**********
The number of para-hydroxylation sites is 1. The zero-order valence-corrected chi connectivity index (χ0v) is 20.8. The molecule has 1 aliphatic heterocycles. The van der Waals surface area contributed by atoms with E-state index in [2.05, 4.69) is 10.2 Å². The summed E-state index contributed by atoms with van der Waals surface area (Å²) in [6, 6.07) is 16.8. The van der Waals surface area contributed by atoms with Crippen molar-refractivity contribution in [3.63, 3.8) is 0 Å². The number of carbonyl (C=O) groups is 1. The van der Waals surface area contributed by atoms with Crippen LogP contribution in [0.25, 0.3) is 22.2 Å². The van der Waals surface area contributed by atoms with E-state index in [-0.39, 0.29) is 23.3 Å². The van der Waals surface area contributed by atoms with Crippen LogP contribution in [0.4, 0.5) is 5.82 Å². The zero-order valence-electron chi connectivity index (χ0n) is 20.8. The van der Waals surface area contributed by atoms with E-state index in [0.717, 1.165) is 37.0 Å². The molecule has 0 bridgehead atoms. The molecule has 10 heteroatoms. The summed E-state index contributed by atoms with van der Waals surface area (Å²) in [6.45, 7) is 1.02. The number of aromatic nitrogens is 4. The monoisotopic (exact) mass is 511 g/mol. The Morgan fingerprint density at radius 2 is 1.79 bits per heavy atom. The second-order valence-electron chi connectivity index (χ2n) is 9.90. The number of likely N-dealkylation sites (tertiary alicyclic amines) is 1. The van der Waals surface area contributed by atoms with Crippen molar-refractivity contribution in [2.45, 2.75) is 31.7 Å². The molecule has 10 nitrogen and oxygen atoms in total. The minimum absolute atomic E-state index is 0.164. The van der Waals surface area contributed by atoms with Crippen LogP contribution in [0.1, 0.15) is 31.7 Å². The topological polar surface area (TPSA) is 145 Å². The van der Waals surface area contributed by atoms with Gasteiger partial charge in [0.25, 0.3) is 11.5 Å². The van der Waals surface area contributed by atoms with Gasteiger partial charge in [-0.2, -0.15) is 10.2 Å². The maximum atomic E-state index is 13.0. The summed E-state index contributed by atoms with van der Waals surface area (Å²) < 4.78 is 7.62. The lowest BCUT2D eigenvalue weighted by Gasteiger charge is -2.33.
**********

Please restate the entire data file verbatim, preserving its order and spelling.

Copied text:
The number of para-hydroxylation sites is 1. The zero-order valence-corrected chi connectivity index (χ0v) is 20.8. The molecule has 1 aliphatic heterocycles. The van der Waals surface area contributed by atoms with E-state index in [2.05, 4.69) is 10.2 Å². The summed E-state index contributed by atoms with van der Waals surface area (Å²) in [6, 6.07) is 16.8. The van der Waals surface area contributed by atoms with Crippen molar-refractivity contribution in [3.63, 3.8) is 0 Å². The number of carbonyl (C=O) groups is 1. The van der Waals surface area contributed by atoms with Crippen LogP contribution in [0.25, 0.3) is 22.2 Å². The van der Waals surface area contributed by atoms with E-state index in [-0.39, 0.29) is 23.3 Å². The van der Waals surface area contributed by atoms with Crippen LogP contribution in [0.4, 0.5) is 5.82 Å². The zero-order valence-electron chi connectivity index (χ0n) is 20.8. The van der Waals surface area contributed by atoms with E-state index in [0.717, 1.165) is 37.0 Å². The molecule has 0 bridgehead atoms. The molecule has 10 heteroatoms. The summed E-state index contributed by atoms with van der Waals surface area (Å²) in [6.45, 7) is 1.02. The number of aromatic nitrogens is 4. The monoisotopic (exact) mass is 511 g/mol. The Morgan fingerprint density at radius 2 is 1.79 bits per heavy atom. The second-order valence-electron chi connectivity index (χ2n) is 9.90. The number of likely N-dealkylation sites (tertiary alicyclic amines) is 1. The van der Waals surface area contributed by atoms with Crippen molar-refractivity contribution in [2.45, 2.75) is 31.7 Å². The molecule has 10 nitrogen and oxygen atoms in total. The minimum absolute atomic E-state index is 0.164. The van der Waals surface area contributed by atoms with Crippen LogP contribution in [0.1, 0.15) is 31.7 Å². The topological polar surface area (TPSA) is 145 Å². The van der Waals surface area contributed by atoms with Gasteiger partial charge in [0.25, 0.3) is 11.5 Å². The van der Waals surface area contributed by atoms with Gasteiger partial charge in [-0.2, -0.15) is 10.2 Å². The maximum atomic E-state index is 13.0. The summed E-state index contributed by atoms with van der Waals surface area (Å²) < 4.78 is 7.62. The lowest BCUT2D eigenvalue weighted by Gasteiger charge is -2.33.